Wildwood Landscape has seen an impressive growth curve during the life of the business. Justin started his career with a push mower 15 years ago. After getting a horticulture degree from Michigan State University, he grew Wildwood Landscape into a respected landscape design and installation company, but he didn't stop there.

In 2000, Justin bought 5 acres, built an office and storage facilities. Three years later, they added a greenhouse to grow their own perennials and a selection of annuals. A 2,500 sq. ft. floral and garden/gift shop followed in 2005. And by 2006, Wildwood had a second retail location.

In short, if you live anywhere near Alto, Michigan, and you have or need any type of greenery—from lawns, to trees, perennials, annuals, or cut flower arrangements, Wildwood Landscape will have it or do it for you. Plus, with the draw of outdoor living equipment, hardscape materials, and home décor and gifts, it's pretty hard to resist doing business with this company.

The result is a business model that can connect with consumers from every "gardening" background—from turf only, to do-it-for-me types, to avid gardeners, or even the buyers of flower arrangements. And Wildwood also stands in the position to earn a customer's loyalty with a landscape design job and then continue to cultivate and grow that person as a landscape maintenance customer and/or as a customer at the garden center and florist shop.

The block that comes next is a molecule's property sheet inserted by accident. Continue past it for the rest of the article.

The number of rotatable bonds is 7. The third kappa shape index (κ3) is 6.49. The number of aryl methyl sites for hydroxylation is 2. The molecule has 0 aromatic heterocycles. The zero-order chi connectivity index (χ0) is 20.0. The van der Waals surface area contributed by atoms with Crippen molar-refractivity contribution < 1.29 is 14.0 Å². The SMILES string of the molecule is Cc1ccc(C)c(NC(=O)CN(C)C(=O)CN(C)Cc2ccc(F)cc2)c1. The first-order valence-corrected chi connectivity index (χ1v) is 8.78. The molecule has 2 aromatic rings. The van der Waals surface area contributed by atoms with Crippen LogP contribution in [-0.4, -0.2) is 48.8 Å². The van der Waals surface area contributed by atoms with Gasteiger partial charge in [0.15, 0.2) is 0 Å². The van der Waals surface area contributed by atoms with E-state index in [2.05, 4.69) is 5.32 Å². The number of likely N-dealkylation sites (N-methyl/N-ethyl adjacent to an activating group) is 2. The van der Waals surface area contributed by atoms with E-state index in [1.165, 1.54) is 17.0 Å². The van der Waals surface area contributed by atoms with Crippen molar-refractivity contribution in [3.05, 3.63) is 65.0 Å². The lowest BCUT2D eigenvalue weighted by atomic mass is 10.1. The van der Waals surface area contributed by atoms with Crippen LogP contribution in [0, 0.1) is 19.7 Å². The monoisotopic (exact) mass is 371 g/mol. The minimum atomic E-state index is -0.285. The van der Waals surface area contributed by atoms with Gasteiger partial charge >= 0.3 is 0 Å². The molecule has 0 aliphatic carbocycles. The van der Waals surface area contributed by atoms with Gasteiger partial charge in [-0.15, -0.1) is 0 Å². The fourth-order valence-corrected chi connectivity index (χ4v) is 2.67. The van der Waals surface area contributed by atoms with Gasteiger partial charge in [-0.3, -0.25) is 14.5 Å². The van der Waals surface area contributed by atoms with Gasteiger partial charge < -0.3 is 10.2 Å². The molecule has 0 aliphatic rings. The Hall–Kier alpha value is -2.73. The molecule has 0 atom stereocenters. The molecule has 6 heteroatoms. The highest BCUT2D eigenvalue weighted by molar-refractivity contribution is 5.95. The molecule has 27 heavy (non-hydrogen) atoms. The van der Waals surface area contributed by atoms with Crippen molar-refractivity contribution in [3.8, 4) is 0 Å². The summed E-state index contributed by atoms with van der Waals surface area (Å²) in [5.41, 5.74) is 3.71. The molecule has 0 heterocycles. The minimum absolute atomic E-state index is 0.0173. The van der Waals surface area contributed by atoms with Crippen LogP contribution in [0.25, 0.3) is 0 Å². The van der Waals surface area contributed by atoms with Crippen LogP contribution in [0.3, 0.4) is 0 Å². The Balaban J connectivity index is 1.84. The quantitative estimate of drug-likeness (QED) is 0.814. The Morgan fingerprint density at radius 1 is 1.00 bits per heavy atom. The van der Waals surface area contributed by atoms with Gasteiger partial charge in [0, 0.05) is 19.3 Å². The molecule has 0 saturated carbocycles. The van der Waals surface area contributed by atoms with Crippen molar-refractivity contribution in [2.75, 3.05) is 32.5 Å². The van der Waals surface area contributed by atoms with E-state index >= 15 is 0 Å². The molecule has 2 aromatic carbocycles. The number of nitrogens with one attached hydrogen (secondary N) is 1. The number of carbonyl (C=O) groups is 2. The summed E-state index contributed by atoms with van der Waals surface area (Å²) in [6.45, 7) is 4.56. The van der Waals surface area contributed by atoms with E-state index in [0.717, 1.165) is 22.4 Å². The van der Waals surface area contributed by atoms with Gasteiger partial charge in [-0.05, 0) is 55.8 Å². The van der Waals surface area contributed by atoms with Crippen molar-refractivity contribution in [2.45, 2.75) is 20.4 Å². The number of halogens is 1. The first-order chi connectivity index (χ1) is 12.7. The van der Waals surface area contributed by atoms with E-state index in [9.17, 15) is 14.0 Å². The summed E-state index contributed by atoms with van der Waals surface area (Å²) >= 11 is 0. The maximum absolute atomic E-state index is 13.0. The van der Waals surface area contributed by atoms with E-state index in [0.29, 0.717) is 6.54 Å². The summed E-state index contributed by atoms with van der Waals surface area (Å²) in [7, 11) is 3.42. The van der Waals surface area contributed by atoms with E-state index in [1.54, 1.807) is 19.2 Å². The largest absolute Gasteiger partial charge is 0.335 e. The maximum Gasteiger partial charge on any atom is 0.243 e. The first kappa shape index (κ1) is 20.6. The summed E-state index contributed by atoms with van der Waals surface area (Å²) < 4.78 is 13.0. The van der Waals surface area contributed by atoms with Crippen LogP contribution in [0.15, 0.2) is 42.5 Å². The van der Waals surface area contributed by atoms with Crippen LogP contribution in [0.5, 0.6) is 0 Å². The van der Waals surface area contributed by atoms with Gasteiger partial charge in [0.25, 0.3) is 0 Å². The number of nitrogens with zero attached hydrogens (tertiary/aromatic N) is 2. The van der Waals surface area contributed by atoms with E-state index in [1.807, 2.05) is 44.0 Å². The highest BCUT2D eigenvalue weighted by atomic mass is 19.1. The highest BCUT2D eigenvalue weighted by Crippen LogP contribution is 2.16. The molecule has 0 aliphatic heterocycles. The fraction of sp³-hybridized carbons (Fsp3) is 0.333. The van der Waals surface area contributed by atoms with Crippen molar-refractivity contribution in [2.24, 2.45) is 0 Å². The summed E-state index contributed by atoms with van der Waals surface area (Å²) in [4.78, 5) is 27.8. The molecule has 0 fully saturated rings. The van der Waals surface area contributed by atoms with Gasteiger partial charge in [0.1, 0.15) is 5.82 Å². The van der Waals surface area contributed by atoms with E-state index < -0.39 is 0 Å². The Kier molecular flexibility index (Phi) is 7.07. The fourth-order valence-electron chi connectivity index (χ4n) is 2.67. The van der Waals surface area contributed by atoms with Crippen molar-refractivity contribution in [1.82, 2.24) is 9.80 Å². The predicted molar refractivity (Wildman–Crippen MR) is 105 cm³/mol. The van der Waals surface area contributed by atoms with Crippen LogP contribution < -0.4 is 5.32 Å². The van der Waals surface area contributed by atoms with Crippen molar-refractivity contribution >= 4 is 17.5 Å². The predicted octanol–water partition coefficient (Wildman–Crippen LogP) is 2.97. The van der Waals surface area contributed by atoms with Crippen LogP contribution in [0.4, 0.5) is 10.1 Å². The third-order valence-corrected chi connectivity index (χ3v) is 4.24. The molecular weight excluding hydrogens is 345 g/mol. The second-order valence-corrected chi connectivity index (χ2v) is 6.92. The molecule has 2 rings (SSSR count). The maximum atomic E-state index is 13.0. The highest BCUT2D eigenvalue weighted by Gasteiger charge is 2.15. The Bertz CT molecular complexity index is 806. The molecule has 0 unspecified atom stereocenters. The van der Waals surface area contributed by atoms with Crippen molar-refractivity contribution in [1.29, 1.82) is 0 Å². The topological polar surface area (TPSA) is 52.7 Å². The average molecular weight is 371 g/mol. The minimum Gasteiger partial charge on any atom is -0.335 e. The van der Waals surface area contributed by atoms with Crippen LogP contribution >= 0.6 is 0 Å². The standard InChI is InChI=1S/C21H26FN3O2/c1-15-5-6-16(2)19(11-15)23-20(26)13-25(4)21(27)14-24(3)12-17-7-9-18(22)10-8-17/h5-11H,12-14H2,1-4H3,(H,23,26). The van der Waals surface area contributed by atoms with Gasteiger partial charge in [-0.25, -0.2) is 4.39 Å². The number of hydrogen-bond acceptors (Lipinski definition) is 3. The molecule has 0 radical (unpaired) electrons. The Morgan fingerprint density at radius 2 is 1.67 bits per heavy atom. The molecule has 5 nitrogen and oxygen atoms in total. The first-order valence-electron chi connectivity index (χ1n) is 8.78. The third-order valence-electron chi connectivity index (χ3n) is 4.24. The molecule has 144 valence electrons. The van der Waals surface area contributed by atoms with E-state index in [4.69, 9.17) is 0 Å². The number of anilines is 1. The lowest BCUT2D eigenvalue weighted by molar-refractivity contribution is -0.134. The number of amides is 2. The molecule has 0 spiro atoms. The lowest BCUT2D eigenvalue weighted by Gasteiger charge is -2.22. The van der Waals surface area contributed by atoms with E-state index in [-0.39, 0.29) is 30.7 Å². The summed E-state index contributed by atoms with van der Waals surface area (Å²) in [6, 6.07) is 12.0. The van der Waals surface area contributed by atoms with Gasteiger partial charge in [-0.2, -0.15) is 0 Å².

The service side of the business, though, is where Justin sees the most potential for growth. "It's only going to increase," he says. "People—especially my generation—just don't have the time."

Thus, as a business, they make sure they go way beyond the cliché of good customer service. What makes the difference? Wildwood prides itself on its speedy responses, even to last minute requests in the rush of spring. "When customers call for an estimate or to ask a question, it's the turnaround time. Customers tell us all the time that's why they choose us," explains Justin.